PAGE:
As any flight attendant or waiter knows, it can be exhausting to keep a friendly smile plastered on your face for hours on end--especially when customers turn grouchy. And looking friendly can be even harder for those of us cursed with a "b*tchy resting face."
But now a researcher at Tsukuba University in Japan, Dr. Hirotaka Osawa, thinks he has a solution: don a pair of his freaky-deaky robotic eyes and they'll fake your emotions for you. Just check them out in the following video. (Story continues below).
The lenses of the new "wearable eyes," called AgencyGlass, display a pair of virtual eyeballs that can move back and forth, up and down. They help the wearer maintain proper eye contact with others by using an external camera to detect faces and a gyroscope and accelerometer to sense motion. They also blink, and glance upward to simulate a "thoughtful expression."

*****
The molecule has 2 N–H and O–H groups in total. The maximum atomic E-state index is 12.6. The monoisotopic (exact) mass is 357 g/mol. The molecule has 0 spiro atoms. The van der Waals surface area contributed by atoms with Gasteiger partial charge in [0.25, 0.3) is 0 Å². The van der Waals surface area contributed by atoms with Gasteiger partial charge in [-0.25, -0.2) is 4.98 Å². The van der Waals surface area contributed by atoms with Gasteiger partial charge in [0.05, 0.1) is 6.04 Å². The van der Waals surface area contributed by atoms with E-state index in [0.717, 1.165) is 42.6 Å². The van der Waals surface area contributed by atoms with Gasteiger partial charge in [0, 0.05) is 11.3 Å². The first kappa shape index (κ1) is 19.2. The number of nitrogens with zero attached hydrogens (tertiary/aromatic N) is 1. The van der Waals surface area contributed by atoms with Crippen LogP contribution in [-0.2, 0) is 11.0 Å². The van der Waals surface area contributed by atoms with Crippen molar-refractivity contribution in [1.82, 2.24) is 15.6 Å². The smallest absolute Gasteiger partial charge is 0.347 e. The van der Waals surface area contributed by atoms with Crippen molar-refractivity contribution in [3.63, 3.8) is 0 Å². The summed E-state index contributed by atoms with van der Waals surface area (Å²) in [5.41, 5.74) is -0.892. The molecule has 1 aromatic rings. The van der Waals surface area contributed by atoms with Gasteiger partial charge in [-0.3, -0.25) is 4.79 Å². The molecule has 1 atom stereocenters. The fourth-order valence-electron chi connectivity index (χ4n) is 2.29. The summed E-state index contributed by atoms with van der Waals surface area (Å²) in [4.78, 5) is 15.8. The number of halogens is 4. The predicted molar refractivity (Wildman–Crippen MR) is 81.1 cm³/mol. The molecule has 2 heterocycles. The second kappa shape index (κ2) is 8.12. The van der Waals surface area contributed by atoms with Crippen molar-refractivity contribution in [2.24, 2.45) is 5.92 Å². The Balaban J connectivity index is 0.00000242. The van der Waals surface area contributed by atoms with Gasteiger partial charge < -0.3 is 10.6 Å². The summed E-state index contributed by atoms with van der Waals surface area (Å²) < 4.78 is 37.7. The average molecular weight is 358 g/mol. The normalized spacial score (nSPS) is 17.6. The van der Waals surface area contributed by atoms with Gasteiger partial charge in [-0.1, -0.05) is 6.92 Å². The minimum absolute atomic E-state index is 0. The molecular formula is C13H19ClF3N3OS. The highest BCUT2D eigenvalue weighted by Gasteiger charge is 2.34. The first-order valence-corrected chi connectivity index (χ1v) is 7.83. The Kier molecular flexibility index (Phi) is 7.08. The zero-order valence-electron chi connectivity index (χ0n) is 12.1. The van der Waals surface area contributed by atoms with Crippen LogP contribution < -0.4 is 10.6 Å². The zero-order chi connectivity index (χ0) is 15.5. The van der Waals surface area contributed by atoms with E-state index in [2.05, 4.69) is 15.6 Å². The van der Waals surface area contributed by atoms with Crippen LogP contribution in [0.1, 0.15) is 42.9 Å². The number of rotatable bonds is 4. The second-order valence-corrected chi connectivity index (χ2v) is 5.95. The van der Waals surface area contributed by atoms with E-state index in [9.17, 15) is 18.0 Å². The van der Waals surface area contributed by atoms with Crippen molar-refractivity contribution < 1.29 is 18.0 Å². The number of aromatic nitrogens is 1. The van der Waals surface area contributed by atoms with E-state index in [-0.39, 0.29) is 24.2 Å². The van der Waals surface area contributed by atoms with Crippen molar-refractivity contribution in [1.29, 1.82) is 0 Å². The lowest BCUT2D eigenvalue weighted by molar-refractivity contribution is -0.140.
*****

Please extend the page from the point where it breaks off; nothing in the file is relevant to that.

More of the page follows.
Aside from helping college students get away with taking secret naps in class, Osawa believes his device may help relieve people's "emotional labor," the enthusiasm and set of proper emotional responses required in many service jobs. Since engineers use robots to extend our physical abilities and enhance our intellect, Osawa wanted to create a technology that could enhance our social skills too, he said.
But the new technology is not without its critics. Some blast it for being deceptive, and others say it's an example of how our relationship with technology can go awry.
As Simon Head, author of Mindless: Why Smarter Machines Are Making Dumber Humans, quipped in an email to The Huffington Post, "Why not a wearable face and a wearable voice so that we can vegetate in an inert stupor while our cyborg self deals with the world on our behalf?"
What do you think? Leave your thoughts in the comment section below.